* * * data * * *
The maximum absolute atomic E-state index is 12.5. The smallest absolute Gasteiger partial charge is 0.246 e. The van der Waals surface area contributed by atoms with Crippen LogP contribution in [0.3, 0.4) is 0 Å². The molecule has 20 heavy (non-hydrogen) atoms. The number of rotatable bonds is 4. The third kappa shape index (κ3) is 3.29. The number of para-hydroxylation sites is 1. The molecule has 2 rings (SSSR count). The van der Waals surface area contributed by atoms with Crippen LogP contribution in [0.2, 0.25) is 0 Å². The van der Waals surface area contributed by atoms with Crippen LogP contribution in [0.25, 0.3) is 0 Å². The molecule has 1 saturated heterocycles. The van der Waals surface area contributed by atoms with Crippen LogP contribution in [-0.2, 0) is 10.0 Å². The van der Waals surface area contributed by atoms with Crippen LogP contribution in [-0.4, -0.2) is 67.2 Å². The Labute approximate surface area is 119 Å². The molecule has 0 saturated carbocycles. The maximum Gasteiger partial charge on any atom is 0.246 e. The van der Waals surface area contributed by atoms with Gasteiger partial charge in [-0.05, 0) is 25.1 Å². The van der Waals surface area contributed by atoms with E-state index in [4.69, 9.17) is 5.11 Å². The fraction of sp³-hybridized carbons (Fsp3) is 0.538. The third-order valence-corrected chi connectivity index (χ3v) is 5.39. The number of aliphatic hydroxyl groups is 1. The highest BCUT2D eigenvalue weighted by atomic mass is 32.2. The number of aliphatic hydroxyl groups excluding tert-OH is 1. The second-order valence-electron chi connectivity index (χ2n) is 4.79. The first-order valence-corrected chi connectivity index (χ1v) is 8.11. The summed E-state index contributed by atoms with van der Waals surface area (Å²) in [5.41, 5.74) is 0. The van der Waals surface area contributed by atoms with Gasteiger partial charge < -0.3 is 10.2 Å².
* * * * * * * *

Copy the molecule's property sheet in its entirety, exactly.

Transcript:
The maximum absolute atomic E-state index is 12.5. The smallest absolute Gasteiger partial charge is 0.246 e. The van der Waals surface area contributed by atoms with Crippen LogP contribution in [0.3, 0.4) is 0 Å². The molecule has 20 heavy (non-hydrogen) atoms. The number of rotatable bonds is 4. The third kappa shape index (κ3) is 3.29. The number of para-hydroxylation sites is 1. The molecule has 2 rings (SSSR count). The van der Waals surface area contributed by atoms with Crippen LogP contribution in [0.2, 0.25) is 0 Å². The van der Waals surface area contributed by atoms with Crippen LogP contribution in [0.25, 0.3) is 0 Å². The molecule has 1 saturated heterocycles. The van der Waals surface area contributed by atoms with Crippen LogP contribution in [-0.2, 0) is 10.0 Å². The van der Waals surface area contributed by atoms with Crippen LogP contribution in [-0.4, -0.2) is 67.2 Å². The Labute approximate surface area is 119 Å². The molecule has 0 saturated carbocycles. The maximum Gasteiger partial charge on any atom is 0.246 e. The van der Waals surface area contributed by atoms with Gasteiger partial charge in [-0.05, 0) is 25.1 Å². The van der Waals surface area contributed by atoms with E-state index in [4.69, 9.17) is 5.11 Å². The fraction of sp³-hybridized carbons (Fsp3) is 0.538. The third-order valence-corrected chi connectivity index (χ3v) is 5.39. The number of aliphatic hydroxyl groups is 1. The highest BCUT2D eigenvalue weighted by atomic mass is 32.2. The number of aliphatic hydroxyl groups excluding tert-OH is 1. The second-order valence-electron chi connectivity index (χ2n) is 4.79. The first-order valence-corrected chi connectivity index (χ1v) is 8.11. The summed E-state index contributed by atoms with van der Waals surface area (Å²) in [5.41, 5.74) is 0. The van der Waals surface area contributed by atoms with Gasteiger partial charge < -0.3 is 10.2 Å².